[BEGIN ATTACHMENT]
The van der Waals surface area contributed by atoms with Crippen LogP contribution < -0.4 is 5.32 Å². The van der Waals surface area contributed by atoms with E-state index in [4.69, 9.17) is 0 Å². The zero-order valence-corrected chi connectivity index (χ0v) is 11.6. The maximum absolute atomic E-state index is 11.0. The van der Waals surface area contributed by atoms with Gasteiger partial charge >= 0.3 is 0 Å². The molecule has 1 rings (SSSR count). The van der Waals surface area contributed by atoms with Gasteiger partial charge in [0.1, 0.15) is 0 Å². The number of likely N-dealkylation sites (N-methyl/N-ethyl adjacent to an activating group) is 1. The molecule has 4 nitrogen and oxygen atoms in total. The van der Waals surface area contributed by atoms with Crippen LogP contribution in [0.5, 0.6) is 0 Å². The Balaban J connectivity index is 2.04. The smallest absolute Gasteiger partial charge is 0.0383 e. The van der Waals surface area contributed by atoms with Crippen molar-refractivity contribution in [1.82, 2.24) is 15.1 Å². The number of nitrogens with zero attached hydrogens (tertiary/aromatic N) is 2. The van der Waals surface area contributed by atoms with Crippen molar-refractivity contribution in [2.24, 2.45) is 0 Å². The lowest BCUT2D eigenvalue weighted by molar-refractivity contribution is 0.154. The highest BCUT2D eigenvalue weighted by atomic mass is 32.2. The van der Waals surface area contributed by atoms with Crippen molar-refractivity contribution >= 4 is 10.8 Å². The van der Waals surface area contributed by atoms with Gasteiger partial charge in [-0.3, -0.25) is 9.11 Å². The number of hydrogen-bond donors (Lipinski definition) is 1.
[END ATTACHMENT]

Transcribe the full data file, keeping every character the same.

The van der Waals surface area contributed by atoms with Crippen LogP contribution < -0.4 is 5.32 Å². The van der Waals surface area contributed by atoms with E-state index in [4.69, 9.17) is 0 Å². The zero-order valence-corrected chi connectivity index (χ0v) is 11.6. The maximum absolute atomic E-state index is 11.0. The van der Waals surface area contributed by atoms with Gasteiger partial charge >= 0.3 is 0 Å². The molecule has 1 rings (SSSR count). The van der Waals surface area contributed by atoms with Gasteiger partial charge in [0.1, 0.15) is 0 Å². The number of likely N-dealkylation sites (N-methyl/N-ethyl adjacent to an activating group) is 1. The molecule has 4 nitrogen and oxygen atoms in total. The van der Waals surface area contributed by atoms with Crippen LogP contribution in [0.5, 0.6) is 0 Å². The Balaban J connectivity index is 2.04. The smallest absolute Gasteiger partial charge is 0.0383 e. The van der Waals surface area contributed by atoms with Crippen molar-refractivity contribution in [1.82, 2.24) is 15.1 Å². The number of nitrogens with zero attached hydrogens (tertiary/aromatic N) is 2. The van der Waals surface area contributed by atoms with Crippen molar-refractivity contribution in [2.24, 2.45) is 0 Å². The lowest BCUT2D eigenvalue weighted by molar-refractivity contribution is 0.154. The highest BCUT2D eigenvalue weighted by atomic mass is 32.2. The van der Waals surface area contributed by atoms with Crippen molar-refractivity contribution >= 4 is 10.8 Å². The van der Waals surface area contributed by atoms with Gasteiger partial charge in [-0.3, -0.25) is 9.11 Å². The number of hydrogen-bond donors (Lipinski definition) is 1.